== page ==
Marcyliena Morgan is an Associate Professor in Harvard University’s Department of African and African American Studies, and Director of the Hip Hop Archive at the W.E.B. Du Bois Institute for Afro-American Research.

Niamo Mu’id is a spiritual/cultural planner and writer. She is a co-founder of African Medicine Women sisters collective (NJ, CA) and the Muslim Women’s Roundtable (NYC), which she represented as lead scribe at the World Conference Against Racism (2001). She is the author of The Spiritual Warrior’s Guide to a Proven Islam (Anansi Clear Press). www.niamo.com.

Mark Naison is Professor African American Studies and Director of Urban Studies at Fordham University. His books include Communists in Harlem During the Depression and White Boy: A Memoir (reviewed in S&D #34).

Mark Anthony Neal is the author of four books including Songs in the Key of Black Life (2003) and the forthcoming NewBlackMan. He is co-editor (with Murray Forman) of That’s the Joint!: The Hip-Hop Studies Reader (2004). Neal joins the faculty at Duke University this fall as Associate Professor of Black Popular Culture in the Program in African and African-American Studies.

Yusuf Nuruddin [pronounced “Noor-a-deen”] is a research fellow at Columbia University’s School of International and Public Afffairs. He will join the faculty of the University of Toledo in fall, 2004 as a visiting professor of Africana Studies. He has taught Urban Studies at Queens College (CUNY) and African American Studies at The New School and Seton Hall University. He serves on the Board of Directors of the Brecht Forum, the Steering Committee of the LeftAlliance, the Planning Committee of the National Reparations Congress, the Coordinating Council of the Black Resistance Network, the Advisory Board of Gaither Reporter, and the Editorial Board of Socialism and Democracy.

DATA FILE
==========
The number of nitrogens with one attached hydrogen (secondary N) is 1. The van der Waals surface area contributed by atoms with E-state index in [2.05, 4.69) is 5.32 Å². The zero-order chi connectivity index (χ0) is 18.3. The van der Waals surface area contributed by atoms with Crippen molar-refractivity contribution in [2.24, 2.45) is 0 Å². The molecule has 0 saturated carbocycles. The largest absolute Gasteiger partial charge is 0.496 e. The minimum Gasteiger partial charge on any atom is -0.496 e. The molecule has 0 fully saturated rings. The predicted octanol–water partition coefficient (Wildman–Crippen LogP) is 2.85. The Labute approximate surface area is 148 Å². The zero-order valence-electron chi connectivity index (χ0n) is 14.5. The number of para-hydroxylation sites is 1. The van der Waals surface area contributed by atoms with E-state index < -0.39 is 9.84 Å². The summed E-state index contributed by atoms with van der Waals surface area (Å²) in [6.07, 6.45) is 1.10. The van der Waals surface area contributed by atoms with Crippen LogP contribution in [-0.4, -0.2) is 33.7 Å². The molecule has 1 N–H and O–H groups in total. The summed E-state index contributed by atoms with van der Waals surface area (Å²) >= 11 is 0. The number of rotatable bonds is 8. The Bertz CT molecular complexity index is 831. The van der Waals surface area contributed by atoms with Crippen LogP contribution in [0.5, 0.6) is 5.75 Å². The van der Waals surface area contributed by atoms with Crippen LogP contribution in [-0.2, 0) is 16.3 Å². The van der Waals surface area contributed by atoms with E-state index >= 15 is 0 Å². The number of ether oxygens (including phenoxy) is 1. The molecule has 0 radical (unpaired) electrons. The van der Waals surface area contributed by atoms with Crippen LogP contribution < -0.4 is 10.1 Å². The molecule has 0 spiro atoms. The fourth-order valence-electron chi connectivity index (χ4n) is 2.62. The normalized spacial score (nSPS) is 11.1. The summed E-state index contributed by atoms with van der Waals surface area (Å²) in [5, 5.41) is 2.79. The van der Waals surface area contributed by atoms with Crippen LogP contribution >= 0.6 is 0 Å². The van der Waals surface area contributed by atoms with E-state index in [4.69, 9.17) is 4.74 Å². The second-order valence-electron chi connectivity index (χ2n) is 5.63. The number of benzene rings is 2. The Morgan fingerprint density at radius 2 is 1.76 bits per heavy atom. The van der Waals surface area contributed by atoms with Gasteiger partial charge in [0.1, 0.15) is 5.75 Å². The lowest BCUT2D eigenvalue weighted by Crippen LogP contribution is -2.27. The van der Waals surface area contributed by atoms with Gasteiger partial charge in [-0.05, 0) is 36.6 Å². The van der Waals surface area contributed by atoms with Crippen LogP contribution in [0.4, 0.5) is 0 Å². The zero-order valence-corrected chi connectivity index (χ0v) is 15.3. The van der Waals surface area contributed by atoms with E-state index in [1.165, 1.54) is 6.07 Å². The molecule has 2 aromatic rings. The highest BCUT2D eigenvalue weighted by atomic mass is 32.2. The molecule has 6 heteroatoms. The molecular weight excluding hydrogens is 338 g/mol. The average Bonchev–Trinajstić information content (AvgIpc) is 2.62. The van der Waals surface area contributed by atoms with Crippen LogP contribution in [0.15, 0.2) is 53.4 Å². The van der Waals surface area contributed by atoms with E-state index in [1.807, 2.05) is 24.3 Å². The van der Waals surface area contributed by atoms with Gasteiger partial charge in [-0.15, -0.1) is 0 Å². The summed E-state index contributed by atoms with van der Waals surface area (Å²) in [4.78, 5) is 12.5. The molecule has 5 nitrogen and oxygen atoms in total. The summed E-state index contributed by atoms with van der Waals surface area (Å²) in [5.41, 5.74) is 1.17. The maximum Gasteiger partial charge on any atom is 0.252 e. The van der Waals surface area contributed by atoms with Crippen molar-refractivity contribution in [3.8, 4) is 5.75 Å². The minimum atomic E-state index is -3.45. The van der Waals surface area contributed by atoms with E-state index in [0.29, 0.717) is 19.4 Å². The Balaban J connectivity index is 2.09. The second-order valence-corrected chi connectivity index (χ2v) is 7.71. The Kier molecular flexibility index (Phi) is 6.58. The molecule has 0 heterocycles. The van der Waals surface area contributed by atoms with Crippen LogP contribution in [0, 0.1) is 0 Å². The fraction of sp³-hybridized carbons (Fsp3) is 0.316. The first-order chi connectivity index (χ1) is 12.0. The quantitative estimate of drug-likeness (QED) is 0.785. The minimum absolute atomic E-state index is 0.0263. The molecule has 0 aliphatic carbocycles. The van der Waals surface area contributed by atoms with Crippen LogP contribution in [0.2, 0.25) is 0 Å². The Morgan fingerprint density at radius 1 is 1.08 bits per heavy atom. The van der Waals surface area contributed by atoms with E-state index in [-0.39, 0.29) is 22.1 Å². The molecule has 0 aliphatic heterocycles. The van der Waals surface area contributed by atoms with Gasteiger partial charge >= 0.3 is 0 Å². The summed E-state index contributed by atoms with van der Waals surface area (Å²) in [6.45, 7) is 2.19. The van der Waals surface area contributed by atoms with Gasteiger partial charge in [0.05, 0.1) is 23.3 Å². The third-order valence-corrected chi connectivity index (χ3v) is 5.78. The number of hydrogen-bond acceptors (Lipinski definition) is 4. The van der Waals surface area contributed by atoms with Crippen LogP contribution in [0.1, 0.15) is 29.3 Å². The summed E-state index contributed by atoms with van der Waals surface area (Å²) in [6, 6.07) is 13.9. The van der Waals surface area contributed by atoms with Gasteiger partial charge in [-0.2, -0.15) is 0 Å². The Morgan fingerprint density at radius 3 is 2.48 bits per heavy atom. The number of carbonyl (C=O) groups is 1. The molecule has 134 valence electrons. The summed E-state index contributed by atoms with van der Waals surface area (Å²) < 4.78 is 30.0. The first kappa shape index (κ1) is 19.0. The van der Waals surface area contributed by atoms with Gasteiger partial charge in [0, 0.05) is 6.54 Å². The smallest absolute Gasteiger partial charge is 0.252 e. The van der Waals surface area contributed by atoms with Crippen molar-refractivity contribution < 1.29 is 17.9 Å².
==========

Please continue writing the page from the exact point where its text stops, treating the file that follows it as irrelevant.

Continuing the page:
Kevin Powell is a public speaker, activist, poet, journalist, hiphop historian, and author of five books. His work has appeared in Essence, Ms., the Washington Post, Newsweek, Rolling Stone, and Vibe, where he worked for several years as a senior writer. He is also a major contributor to the Vibe-edited book Tupac Shakur, which was a New York Times bestseller.

Jonathan Scott is an Assistant Professor of English at the City University of New York, Borough of Manhattan Community College, where he teaches literature and writing. His essay on “White Identity and Imaginative Literature” appeared in S&D #35.

Macdonald Stainsby is a 28-year-old anti-capitalist activist and student from Vancouver, currently residing in Montreal. His essays on the global justice movement have appeared in S&D #30 and #34. Mstainsby@tao.ca.

Victor Wallis teaches in the General Education department at the Berklee College of Music. His essays on the recent history of the U.S. Left have appeared Monthly Review, New Political Science, and Socialism and Democracy, and in the anthology Liberation, Imagination, and the Black Panther Party.

Kristine Wright grew up with Hip Hop and currently teaches at the University of California-Irvine, where (in 2001) she created the course “Black Culture as Popular Culture: Examining Hip Hop.” She has commented on Hip Hop-related issues for websites such as daveyd.com and blackelectorate.com.